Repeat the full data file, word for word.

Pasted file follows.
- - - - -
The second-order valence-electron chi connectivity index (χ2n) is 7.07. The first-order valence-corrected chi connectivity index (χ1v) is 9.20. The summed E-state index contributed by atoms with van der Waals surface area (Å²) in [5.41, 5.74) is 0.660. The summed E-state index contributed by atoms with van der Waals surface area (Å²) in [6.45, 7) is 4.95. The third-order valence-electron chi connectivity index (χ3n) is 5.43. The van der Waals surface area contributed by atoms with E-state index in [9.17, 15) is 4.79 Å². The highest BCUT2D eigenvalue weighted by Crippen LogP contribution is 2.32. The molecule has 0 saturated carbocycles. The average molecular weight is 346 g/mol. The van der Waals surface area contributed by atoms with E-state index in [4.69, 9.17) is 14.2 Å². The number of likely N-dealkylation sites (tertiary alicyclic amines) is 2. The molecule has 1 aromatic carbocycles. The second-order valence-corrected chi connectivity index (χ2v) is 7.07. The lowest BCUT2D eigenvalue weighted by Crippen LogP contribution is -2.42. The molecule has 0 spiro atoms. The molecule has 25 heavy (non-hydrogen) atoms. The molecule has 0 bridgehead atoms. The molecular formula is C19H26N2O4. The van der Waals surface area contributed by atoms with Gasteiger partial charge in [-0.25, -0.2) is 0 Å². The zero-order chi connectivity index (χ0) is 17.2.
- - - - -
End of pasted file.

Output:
The second-order valence-electron chi connectivity index (χ2n) is 7.07. The first-order valence-corrected chi connectivity index (χ1v) is 9.20. The summed E-state index contributed by atoms with van der Waals surface area (Å²) in [5.41, 5.74) is 0.660. The summed E-state index contributed by atoms with van der Waals surface area (Å²) in [6.45, 7) is 4.95. The third-order valence-electron chi connectivity index (χ3n) is 5.43. The van der Waals surface area contributed by atoms with E-state index in [9.17, 15) is 4.79 Å². The highest BCUT2D eigenvalue weighted by Crippen LogP contribution is 2.32. The molecule has 0 saturated carbocycles. The average molecular weight is 346 g/mol. The van der Waals surface area contributed by atoms with E-state index in [4.69, 9.17) is 14.2 Å². The number of likely N-dealkylation sites (tertiary alicyclic amines) is 2. The molecule has 1 aromatic carbocycles. The second-order valence-corrected chi connectivity index (χ2v) is 7.07. The lowest BCUT2D eigenvalue weighted by Crippen LogP contribution is -2.42. The molecule has 0 spiro atoms. The molecule has 25 heavy (non-hydrogen) atoms. The molecule has 0 bridgehead atoms. The molecular formula is C19H26N2O4. The van der Waals surface area contributed by atoms with Gasteiger partial charge in [-0.25, -0.2) is 0 Å². The zero-order chi connectivity index (χ0) is 17.2.